Alexa does makes us happy ... some of the time

Alex (from left), Jackson, and Mackenzie Towers listen to their intelligent personal assistant in their kitchen.

How much excitement can one tech product — the voice-activated Amazon Echo and its smaller siblings Echo Dot and Tap — generate before the “don’t-believe-the-hype” syndrome also sets in?

Thanks to a gangbuster holiday season,  the installed base of Amazon’s smart home "virtual assistant" speakers, which answer to the wake-up call “Alexa,” then do your vocal bidding, has risen to more than 8.2 million units  (up from  5 mil just a few months prior), reported Consumer Intelligence Research Partners.

More than 7,000 Alexa platform skills (apps) are now ready for activation through the Amazon store, running the gamut from the sublime — Turner Sports’ Catch Sports game finder, One Minute Mindfulness sound mediation — to the ridiculous: generating a Powerball number  or Magic 8 Ball prediction.

At the giant January CES electronics show, you could hardly swing a bat  without hitting a coming-soon product enhanced with Alexa’s cheery personality and management skills  — from Alexa voice-responsive,  Fire TV-enabled televisions (from Westinghouse, Element, Seiki)  and satellite set-top boxes (Dish), to smartened-up kitchen and laundry appliances from GE, Whirlpool, and an especially grand LG Instaview Refrigerator that’s really one-third communications/entertainment center.

We also saw lots of Alexa voice-controllable door locks and garage door openers, a gazillion smart lightbulbs, and several smart speakers aping the Echo’s act. We were likewise taken by  Samsung’s latest robotic vacuum cleaner  and soon-coming Ford rides with Sync 3 operating/infotainment system that let you remotely check the battery charge or pronounce “Driverless vehicles, start your engines!”

Jumping in early where others (Google, Microsoft, Apple) dallied, Amazon CEO Jeff Bezos has mused that the Alexa platform could soon become the fourth “pillar” of his operation, vying with the retail marketplace, Amazon Prime, and Amazon Web Services (the true earner of the company — posting $12.2 billion in sales in 2016 and helping it attain a profit of $2.4 billion, despite a staggering $7 billion in retail shipping losses).

With Amazon site connectivity baked into the Alexa software (offered free to any developers), ordering an Amazon shopping cart of stuff is just a whisper away. At least in theory.

But in practice, Gizmo Guy has run hot and cold on Alexa.

Sometimes she plays oh-so-sweetly. Helps me a lot. It’s a pleasure to experience her airing of NPR's Morning Edition, with a simple “Alexa play WHYY on Tune-in” on my kitchen-countered Amazon Echo or bathroom-based Amazon Dot.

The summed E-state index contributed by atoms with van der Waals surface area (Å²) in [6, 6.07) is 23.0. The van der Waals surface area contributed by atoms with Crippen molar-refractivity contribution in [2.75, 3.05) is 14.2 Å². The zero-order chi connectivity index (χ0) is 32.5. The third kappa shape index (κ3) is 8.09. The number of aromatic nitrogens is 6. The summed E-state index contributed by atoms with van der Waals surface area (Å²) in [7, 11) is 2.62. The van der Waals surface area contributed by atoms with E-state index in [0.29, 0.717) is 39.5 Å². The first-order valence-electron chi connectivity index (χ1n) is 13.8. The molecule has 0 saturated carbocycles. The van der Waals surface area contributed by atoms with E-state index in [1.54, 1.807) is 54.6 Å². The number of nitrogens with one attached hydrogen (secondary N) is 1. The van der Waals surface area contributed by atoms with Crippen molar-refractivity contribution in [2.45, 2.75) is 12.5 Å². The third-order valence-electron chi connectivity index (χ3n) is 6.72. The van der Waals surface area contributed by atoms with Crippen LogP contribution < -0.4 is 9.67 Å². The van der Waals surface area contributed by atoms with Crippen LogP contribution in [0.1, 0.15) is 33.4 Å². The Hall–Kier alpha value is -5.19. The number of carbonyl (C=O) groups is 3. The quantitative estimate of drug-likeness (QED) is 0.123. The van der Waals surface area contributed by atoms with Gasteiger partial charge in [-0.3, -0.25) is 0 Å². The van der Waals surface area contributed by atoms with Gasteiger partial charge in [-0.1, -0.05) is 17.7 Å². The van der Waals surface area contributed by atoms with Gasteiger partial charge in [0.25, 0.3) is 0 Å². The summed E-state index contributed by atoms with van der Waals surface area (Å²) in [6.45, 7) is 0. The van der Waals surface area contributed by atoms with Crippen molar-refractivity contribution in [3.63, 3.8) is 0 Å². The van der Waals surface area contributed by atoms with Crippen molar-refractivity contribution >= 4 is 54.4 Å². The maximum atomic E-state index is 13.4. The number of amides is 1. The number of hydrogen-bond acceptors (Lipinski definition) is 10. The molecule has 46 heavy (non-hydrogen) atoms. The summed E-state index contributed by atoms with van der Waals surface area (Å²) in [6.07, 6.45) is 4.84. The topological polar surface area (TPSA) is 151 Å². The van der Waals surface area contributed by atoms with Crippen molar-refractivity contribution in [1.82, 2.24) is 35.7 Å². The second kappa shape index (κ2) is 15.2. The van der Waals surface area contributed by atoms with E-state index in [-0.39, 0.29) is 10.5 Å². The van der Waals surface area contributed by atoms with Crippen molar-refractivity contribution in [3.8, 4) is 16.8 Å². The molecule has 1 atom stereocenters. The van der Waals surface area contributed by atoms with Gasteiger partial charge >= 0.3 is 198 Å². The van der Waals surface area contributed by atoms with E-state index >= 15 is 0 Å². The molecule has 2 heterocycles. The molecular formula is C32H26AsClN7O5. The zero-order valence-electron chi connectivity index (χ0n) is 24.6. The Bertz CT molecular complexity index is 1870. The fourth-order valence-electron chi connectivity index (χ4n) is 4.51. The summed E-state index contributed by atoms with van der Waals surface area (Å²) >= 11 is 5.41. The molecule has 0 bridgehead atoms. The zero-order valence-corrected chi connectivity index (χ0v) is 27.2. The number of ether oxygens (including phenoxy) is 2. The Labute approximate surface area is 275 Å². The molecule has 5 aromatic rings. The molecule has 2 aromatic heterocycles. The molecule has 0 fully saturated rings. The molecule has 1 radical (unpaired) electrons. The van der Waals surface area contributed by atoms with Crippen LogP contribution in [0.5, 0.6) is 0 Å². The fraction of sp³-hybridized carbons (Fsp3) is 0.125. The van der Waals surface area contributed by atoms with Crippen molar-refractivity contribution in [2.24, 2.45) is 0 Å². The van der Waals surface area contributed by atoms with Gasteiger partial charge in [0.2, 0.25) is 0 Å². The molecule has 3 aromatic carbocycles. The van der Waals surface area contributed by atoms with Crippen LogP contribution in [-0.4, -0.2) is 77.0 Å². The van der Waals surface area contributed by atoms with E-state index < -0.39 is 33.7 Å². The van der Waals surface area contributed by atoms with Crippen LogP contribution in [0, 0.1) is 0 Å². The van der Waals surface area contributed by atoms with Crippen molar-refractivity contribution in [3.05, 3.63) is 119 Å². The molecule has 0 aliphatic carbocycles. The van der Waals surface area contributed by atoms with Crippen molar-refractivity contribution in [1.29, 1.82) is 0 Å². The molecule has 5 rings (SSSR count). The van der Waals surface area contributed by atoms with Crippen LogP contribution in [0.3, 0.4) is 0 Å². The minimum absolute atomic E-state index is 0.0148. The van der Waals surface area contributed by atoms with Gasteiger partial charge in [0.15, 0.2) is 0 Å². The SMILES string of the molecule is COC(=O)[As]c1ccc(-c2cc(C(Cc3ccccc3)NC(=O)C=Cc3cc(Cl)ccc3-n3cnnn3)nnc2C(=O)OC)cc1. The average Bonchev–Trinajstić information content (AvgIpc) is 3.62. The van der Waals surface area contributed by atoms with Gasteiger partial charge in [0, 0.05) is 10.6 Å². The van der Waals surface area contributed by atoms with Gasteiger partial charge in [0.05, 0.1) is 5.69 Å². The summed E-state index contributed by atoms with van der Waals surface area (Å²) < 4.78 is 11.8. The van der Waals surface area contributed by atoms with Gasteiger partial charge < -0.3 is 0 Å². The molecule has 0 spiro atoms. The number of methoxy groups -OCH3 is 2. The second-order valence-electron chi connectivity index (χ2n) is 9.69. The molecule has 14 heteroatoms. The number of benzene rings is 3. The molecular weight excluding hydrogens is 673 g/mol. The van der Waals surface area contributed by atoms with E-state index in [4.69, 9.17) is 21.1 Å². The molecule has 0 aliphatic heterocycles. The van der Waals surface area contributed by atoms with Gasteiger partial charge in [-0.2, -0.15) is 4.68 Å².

Then, at night, as my hands are preoccupied prepping  dinner, it’s great how she can convert recipes from mls to ozs,  track a minute-by-minute countdown for flipping the fish, and keep tunes rolling as I roll out the pizza dough.

The Echo isn’t as high-fi focused as other streaming speakers and stereo gear in my place, but she’s far more convenient to use (perhaps the reason why Sonos is rushing to integrate Alexa voice commands into its operating system, in the next month or two).

Sometimes, though, like other women in my life, Alexa doesn’t seem to understand me. In part, it could be my own fault, because I don’t literally take her at her words and forget that she’s not really as deep a thinker as the new diva on the block, Google Home.

If I mistakenly  request “Alexa, Honeywell Lyric, make it warmer,” she doesn’t have a clue. Gotta murmur the thermostat’s name exactly as I originally named it — “Lyric Second Floor." And even that won’t always work. So then I have to check whether the thermostat has fallen off the WiFi network  it shares with the Echo and Dot smart speakers. That can happen after my internet service has blinked off for more than a few seconds, or a new WiFi-linked gizmo has been added  to the network.   

I’ve also found that Alexa often likes to sleep in on weekends, putting out a virtual “do not disturb” sign. Could it be because of heavy user traffic between here and where her brains reside —  far off  in the cloud? Or the culprit might be WiFi congestion in my crowded urban zone.

Either way,  the “smart” speaker  sometimes just sits there on Saturday morning,  acting snooty, not even acknowledging my existence with her usual come-hither hello — a cute blue ring of light  that spins around the Echo when Alexa is happy to hear from me.

Gizmo Guy is at least willing to look for explanations and not just blame the messenger. Others might not be so tolerant.

In a new report on smart home speakers and their Artificial Intelligence-powered voice assistants, Voice Labs found that only a tiny fraction of users  — 3 percent — stick with a smart speaker app for more than a week. And 69 percent of Alexa skills have zero or just one customer review, suggesting a serious lack of engagement.

Maybe it’s because the “Tell me a stupid joke” skill wears thin fast. Or, because some smart home novices mismatch Alexa-enabled speakers with the wrong smart power switch or lightbulb or coffeemaker that was designed to play nicely with Apple Home Kit, Samsung Smart Things,  Wink, et al  and hasn't added Alexa connectivity.  Gotta double-check that “works with” labeling!

“There are many barriers preventing mass-market smart home adoption: high device prices, limited consumer demand and long device replacement cycles,” noted Business Insider Intelligence in its analysis of the Voice Labs findings. "The largest barrier is the technological fragmentation of the smart home ecosystem,  in which consumers need multiple networking devices, apps and more to build and run their smart home."  

Clearly Alexa has taken the lead. But she needs to make peace and start schmoozing with all the other ladies.